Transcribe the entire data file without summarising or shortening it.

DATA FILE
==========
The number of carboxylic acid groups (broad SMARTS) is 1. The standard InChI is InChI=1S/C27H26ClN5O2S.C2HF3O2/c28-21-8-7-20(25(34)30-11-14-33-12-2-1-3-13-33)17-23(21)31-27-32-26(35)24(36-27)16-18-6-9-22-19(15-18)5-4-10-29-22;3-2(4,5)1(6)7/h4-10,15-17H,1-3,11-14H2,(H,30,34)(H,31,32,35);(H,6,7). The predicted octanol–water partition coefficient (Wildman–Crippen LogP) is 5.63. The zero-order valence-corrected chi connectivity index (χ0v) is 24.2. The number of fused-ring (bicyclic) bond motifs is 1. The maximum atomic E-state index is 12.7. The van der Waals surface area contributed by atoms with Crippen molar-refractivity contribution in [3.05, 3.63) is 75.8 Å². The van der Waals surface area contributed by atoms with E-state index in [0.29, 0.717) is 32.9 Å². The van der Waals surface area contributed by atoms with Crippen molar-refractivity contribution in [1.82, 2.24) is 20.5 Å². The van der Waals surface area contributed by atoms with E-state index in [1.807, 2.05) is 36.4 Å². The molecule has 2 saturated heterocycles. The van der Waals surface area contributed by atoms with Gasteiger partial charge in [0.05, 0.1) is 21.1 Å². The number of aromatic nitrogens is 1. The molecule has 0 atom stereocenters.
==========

The number of carboxylic acid groups (broad SMARTS) is 1. The standard InChI is InChI=1S/C27H26ClN5O2S.C2HF3O2/c28-21-8-7-20(25(34)30-11-14-33-12-2-1-3-13-33)17-23(21)31-27-32-26(35)24(36-27)16-18-6-9-22-19(15-18)5-4-10-29-22;3-2(4,5)1(6)7/h4-10,15-17H,1-3,11-14H2,(H,30,34)(H,31,32,35);(H,6,7). The predicted octanol–water partition coefficient (Wildman–Crippen LogP) is 5.63. The zero-order valence-corrected chi connectivity index (χ0v) is 24.2. The number of fused-ring (bicyclic) bond motifs is 1. The maximum atomic E-state index is 12.7. The van der Waals surface area contributed by atoms with Crippen molar-refractivity contribution in [3.05, 3.63) is 75.8 Å². The van der Waals surface area contributed by atoms with E-state index in [0.29, 0.717) is 32.9 Å². The van der Waals surface area contributed by atoms with Crippen molar-refractivity contribution in [1.82, 2.24) is 20.5 Å². The van der Waals surface area contributed by atoms with E-state index in [1.807, 2.05) is 36.4 Å². The molecule has 2 saturated heterocycles. The van der Waals surface area contributed by atoms with Gasteiger partial charge in [0.05, 0.1) is 21.1 Å². The number of aromatic nitrogens is 1. The molecule has 0 atom stereocenters.